Preventing future construction of larger apartment buildings or smaller homes prevented change in these neighborhoods. In a paper presented at the Population Association conference this year, researchers at the University of Minnesota found that places with a strictly limited capacity for housing had no population growth in ensuing decades, even as the rest of the city grew around them.
Areas defined in the study as Southwest and Calhoun-Isles, which generally maintained very tight zoning rules, have nearly identical populations as they did in 1990. Even when there is large demand to live in these areas, the neighborhoods cannot accommodate more residences because of how the land is zoned.
Even after zoning changes were implemented from the Minneapolis 2040 Plan, these areas continue to have rules creating localized shortages. Evan Roberts, a sociology professor and co-author of this research, said that in recent years Minneapolis has concentrated housing growth on heavily-trafficked arterial streets, but kept rules fairly stringent on the internal neighborhoods. Even the 2040 Plan’s much-discussed legalization of duplexes and triplexes in neighborhoods contained rules sharply restricting the size of those housing types, said Roberts. These rules include floor-area ratios and requirements that houses are set back from the sidewalk or the edge of their lot, and they make duplexes and triplexes very difficult to build.
“There's ample room in these areas, but the regulations don’t allow any more housing,” said Roberts. “The implication [of more housing] would be the look of these neighborhoods changing.”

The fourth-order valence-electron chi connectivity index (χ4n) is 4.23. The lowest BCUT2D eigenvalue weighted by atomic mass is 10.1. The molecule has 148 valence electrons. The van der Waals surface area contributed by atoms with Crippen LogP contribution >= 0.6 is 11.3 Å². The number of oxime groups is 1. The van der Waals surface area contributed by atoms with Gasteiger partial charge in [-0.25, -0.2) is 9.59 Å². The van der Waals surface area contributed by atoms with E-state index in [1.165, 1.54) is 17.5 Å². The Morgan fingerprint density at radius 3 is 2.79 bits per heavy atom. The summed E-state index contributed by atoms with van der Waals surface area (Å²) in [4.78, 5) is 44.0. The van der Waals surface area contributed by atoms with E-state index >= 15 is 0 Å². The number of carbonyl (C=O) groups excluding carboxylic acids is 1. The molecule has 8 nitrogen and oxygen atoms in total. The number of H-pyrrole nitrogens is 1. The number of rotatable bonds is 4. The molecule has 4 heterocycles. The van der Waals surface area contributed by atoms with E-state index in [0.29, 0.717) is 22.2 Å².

Underlying these aggregate and localized housing shortages is a specific lack of housing for our lowest-income residents. The aggregate and localized housing shortages have not always been such prominent housing challenges; they’ve built up over decades of slow construction and restrictive policy.
According to the local nonprofit HousingLink, there are consistently almost no housing units that are affordable for residents making 30% of the area median income (i.e., $37,250 for a family of four) or less. Providing housing that’s affordable for the lowest-income residents is nearly impossible without public subsidy, leaving low-income residents to pay excessive amounts of their income — in many cases, more than half — on housing. There is much too little housing affordable to low income residents, which is impossible to provide without subsidy.
These problems have accumulated over a long time, and addressing this triple shortage will be a long-term endeavor.
Fortunately, addressing one shortage will also help address the others. Changing local land use rules to make housing less difficult and expensive to build is key to addressing localized housing shortages and opening access to historically exclusive neighborhoods. At the same time, successful implementation of such reforms would help address our aggregate housing shortage, too.
Addressing the aggregate and local housing shortages can then impact affordable housing shortages. Consider an important finding from the economist Evan Mast: when new market-rate apartments open, people move into them and leave behind apartments in the cheaper apartments they moved out of, creating a “vacancy chain” that increases the availability of housing across the income spectrum, all happening within a few years. In other words, tackling the aggregate shortage can mitigate, though certainly not solve, the affordability shortage.
And while the affordability shortage cannot be fundamentally solved without public funding, other economic research suggests that regulatory reforms to increase housing and reduce housing costs throughout the broader housing market will allow for subsidy dollars to be spread around further.
When it comes to the policy changes that can help accomplish these goals, it’s necessary to sweat the details. That will be a focus of future articles in this series, which will be published in the coming weeks.
Our Housing Affordability series is sponsored by Housing First Minnesota.